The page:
Obama 2012 speech delivers figurative language

Word count: 580 words

Reading time: About 2 minutes

I read widely, watch movies and listen to the radio. Here, catch an interesting piece of figurative language I’ve encountered recently. Today’s choice comes from the Obama 2012 speech that wrapped up the election.

I had no vote in this week’s US presidential election. I’m Canadian. But I’m a fanatic for elections (I have a degree in political science) and I watched the results roll in with as much interest as the most ardent party member. And I was utterly transfixed by the speeches.

Barack Obama’s was superb. I’ve done enough speaking myself to be able to recognize that his words AND his delivery both contributed to his success. But, curious as to how much weight I should allocate to each, I tracked down the complete text yesterday morning. My first task? I ran it through readability statistics.

The readability of his speech was pretty much in the grade 8 range (which is smart for nation-wide addresses) but the most remarkable thing was the average length of his sentences: 18 words. This is EXACTLY the number I tell my clients to aim at. Funnily enough, many people tell me they can’t write that way. Now I can say, if the president can do it, so can you.

But what I liked best about the speech was the way in which he used concrete images to make his points. Here’s a section in which he did that:

If you ever get the chance to talk to folks who turned out at our rallies and crowded along a rope line in a high school gym, or saw folks working late in a campaign office in some tiny county far away from home, you’ll discover something else.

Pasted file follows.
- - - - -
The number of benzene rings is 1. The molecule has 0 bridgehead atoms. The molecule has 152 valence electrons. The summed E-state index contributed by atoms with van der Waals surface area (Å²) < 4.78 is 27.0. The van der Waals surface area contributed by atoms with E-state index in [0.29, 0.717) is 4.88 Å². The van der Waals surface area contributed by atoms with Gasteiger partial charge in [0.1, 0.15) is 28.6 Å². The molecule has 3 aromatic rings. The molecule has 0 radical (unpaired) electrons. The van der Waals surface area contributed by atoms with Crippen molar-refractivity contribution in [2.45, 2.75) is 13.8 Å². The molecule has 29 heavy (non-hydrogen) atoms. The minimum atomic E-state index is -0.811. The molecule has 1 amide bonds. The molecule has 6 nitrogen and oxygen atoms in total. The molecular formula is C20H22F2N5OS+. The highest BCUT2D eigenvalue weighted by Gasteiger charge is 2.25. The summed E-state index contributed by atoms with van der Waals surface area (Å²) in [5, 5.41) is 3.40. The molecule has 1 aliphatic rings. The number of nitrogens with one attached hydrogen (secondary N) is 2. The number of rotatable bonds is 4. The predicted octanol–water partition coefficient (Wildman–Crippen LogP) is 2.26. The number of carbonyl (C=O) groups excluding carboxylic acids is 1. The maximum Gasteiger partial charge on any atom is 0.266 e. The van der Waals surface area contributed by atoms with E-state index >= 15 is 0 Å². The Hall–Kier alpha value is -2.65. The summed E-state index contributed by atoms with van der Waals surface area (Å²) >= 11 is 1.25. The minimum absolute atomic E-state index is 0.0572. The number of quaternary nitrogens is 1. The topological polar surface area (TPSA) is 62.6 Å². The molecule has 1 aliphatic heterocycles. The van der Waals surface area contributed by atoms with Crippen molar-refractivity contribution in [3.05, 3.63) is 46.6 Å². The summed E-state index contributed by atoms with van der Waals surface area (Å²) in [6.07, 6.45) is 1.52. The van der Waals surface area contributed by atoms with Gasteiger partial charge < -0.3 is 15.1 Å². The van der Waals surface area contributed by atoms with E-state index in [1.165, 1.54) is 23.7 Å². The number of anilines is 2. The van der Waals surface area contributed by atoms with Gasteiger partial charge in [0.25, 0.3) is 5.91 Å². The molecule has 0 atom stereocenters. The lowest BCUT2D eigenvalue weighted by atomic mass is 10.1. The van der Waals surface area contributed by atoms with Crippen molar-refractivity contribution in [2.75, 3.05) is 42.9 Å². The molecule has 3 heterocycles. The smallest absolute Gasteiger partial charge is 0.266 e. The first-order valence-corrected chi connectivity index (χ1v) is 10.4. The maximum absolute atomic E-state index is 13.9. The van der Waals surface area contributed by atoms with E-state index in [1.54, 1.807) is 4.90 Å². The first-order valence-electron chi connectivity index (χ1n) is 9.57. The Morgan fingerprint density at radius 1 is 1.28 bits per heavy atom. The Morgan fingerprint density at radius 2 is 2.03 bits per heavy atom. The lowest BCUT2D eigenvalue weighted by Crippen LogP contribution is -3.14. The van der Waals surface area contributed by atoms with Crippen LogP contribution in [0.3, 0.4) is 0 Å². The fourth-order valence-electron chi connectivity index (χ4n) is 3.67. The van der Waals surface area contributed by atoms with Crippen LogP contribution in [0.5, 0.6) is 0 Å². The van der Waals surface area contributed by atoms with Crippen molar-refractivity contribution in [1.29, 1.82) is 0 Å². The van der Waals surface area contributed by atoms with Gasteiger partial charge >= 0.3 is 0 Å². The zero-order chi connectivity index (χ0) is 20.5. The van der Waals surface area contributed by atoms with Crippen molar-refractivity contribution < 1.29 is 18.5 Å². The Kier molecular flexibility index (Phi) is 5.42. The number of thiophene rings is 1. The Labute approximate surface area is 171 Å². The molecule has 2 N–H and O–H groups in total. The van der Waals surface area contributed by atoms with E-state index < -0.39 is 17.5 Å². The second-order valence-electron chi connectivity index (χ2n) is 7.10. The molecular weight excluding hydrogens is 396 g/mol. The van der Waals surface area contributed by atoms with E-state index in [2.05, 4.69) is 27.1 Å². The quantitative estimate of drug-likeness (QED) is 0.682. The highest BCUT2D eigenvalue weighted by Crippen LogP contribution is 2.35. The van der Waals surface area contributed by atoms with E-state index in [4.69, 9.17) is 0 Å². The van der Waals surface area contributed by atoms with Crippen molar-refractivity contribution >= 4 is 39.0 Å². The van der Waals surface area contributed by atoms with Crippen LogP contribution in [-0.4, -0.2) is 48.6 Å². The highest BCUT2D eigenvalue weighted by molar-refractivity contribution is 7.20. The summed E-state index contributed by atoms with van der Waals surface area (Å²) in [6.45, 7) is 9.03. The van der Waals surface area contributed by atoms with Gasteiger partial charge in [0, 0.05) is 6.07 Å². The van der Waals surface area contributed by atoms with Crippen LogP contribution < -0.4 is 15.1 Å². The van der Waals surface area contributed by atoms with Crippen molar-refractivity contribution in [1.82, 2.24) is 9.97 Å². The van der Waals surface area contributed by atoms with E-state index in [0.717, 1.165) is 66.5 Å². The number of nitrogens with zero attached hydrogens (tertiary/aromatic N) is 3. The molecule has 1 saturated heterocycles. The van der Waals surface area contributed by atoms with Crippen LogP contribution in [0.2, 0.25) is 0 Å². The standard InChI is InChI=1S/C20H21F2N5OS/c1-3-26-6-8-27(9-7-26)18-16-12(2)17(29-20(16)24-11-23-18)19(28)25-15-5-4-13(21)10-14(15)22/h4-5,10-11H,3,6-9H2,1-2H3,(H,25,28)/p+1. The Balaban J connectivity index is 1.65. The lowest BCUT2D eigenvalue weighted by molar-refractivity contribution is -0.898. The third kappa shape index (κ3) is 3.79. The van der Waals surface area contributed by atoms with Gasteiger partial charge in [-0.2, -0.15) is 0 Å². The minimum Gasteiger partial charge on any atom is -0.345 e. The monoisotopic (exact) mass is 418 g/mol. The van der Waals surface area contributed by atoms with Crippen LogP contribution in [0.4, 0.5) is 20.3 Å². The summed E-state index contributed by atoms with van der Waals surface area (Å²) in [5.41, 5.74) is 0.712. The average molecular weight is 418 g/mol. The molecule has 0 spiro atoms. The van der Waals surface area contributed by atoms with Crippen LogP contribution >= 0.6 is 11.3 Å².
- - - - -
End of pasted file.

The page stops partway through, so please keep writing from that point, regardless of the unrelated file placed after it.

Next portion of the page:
Don’t you immediately visualize that school gym with its rope line? (The extra detail of the “rope line” cements the image.) And what about that late-working campaigner? I don’t know about you but I see the dusty, poster-board filled office with a dedicated worker hunched over his desk illuminated by a single light, almost as if it were a scene in a movie.

The speech also uses a great deal of anaphora (repetition) but I thought the single most compelling passage showed off his superb understanding of the figurative device paradox. Here it is:

This country has more wealth than any nation, but that’s not what makes us rich. We have the most powerful military in history, but that’s not what makes us strong. Our university, our culture are all the envy of the world, but that’s not what keeps the world coming to our shores.

What makes America exceptional are the bonds that hold together the most diverse nation on earth. The belief that our destiny is shared; that this country only works when we accept certain obligations to one another and to future generations. The freedom which so many Americans have fought for and died for come with responsibilities as well as rights. And among those are love and charity and duty and patriotism. That’s what makes America great.

By the end of the speech, I was reminded of a fireworks display — no matter how superbly it starts, the pyrotechnical experts always save a flurry of big bangs for near the end. KA-BOOM. This was quite a show.

Oh, and by the way, when I read the speech on the page, I decided that, even though it was incredibly well-written, the words paled before the masterful delivery. If you missed it, you can watch the whole thing here.

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